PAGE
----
Locks Gallery is pleased to present Edna Andrade: Drawings (1958-1993), September 1 through October 9, 2010. There will be a reception on Friday, September 10th, from 5:30 to 7:30pm. The exhibition will be accompanied by a fully illustrated catalog.
Philadelphia artist Edna Andrade (1917-2008) was revered for her mastery of Op Art technique and hard-edge geometric abstraction. Despite a long career that included many gallery and museum exhibitions, the great breadth of her drawings is only now emerging as the individual works on paper are catalogued. Andrade’s total extant body of drawings spans over 70 years and ranges widely in subject and medium.
Locks Gallery will present a selection of approximately 40 works on paper using a diverse range of media including acrylic, charcoal, graphite, ink, pastel and watercolor. Many of the drawings will be shown for the first time and reveal surprising insights into the different periods of the artist’s career.
Andrade’s early drawings, from the beginning of the 1950s, of landscapes or landscape-inspired abstractions developed into optical artwork—at a time when the artist was unaware of the emerging movement. The drawings from the ‘60s and ‘70s reveal the artist’s process for developing her well-known geometric paintings—many now in museum collections across the country.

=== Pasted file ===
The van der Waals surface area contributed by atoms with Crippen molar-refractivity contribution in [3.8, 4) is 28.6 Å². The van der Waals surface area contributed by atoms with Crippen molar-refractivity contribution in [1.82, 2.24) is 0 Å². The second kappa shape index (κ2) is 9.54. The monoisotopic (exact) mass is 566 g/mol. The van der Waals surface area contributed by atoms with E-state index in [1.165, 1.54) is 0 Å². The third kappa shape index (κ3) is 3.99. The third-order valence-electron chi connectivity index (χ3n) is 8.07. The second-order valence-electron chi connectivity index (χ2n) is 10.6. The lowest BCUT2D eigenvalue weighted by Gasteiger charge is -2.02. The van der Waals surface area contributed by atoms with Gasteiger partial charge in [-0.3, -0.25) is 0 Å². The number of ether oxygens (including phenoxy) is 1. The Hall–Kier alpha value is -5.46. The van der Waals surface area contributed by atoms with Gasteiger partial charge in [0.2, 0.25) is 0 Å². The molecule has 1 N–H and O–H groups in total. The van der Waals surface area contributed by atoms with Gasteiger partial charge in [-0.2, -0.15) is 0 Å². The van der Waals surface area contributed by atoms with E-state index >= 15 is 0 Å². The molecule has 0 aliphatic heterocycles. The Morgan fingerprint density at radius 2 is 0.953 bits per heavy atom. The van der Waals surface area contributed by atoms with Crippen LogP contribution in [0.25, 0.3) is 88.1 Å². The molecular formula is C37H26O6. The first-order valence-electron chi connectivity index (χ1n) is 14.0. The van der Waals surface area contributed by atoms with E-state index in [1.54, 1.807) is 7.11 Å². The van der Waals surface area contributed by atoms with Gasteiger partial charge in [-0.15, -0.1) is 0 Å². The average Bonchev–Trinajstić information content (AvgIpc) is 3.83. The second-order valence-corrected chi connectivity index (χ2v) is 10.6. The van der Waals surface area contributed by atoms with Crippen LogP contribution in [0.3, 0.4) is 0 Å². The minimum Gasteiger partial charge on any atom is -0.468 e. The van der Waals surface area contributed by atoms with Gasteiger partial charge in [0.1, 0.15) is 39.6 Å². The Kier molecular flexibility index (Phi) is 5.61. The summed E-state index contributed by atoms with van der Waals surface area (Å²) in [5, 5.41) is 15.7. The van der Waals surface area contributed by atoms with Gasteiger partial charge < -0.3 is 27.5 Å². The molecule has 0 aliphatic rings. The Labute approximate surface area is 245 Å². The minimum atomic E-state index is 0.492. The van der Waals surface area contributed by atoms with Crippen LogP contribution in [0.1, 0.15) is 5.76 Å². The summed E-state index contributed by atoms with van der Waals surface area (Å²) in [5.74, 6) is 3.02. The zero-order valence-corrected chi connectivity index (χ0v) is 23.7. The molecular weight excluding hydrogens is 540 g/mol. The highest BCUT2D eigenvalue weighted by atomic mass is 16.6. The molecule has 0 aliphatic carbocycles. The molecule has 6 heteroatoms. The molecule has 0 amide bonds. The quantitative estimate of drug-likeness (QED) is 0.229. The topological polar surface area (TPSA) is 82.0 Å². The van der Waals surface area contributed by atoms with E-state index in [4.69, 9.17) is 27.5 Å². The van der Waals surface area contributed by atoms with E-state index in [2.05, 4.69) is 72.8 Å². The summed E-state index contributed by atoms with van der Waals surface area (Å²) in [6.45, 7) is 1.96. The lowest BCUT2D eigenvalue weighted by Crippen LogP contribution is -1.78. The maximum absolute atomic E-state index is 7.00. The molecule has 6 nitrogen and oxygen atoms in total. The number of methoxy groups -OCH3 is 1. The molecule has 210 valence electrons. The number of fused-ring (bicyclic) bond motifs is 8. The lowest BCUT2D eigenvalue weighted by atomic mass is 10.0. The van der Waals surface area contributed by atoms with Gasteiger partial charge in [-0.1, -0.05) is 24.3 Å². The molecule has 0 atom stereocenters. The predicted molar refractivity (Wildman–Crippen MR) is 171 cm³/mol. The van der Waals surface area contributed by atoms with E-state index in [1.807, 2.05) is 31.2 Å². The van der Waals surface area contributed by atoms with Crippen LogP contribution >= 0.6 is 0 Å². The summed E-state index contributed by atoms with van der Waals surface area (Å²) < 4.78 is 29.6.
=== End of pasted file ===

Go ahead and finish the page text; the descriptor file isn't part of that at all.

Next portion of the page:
Andrade was a professor at the Philadelphia College of Art (now The University of the Arts) for over 20 years. The artist often remarked that her painting shifted when she began teaching color theory and in particular Josef Albers’s methods. But her passion for drawing began much earlier - inspired by a Pennsylvania Academy trained teacher in her rural Virginia school. Andrade completed the Academy’s rigorous drawing requirements as a student there in the late ‘30s. The artist would focus primarily on drawing later in her career, when she completed a large body of work - stark, graphite depictions of the Maine coast - created in the 1990s.
Edna Andrade (1917-2008) lived and worked in Philadelphia from the time she came to the Pennsylvania Academy of the Fine Arts as a student, until her death. Renowned for her challenging optical and hard-edged abstract paintings, the artist had a significant influence on the Philadelphia art scene for over forty years. The artist’s work is in numerous museums throughout the U.S. including the Philadelphia Museum of Art, the Pennsylvania Academy of the Fine Arts, the Houston Museum of Fine Arts, the Dallas Museum of Art, Virginia Museum of Fine Arts and Baltimore Art Museum.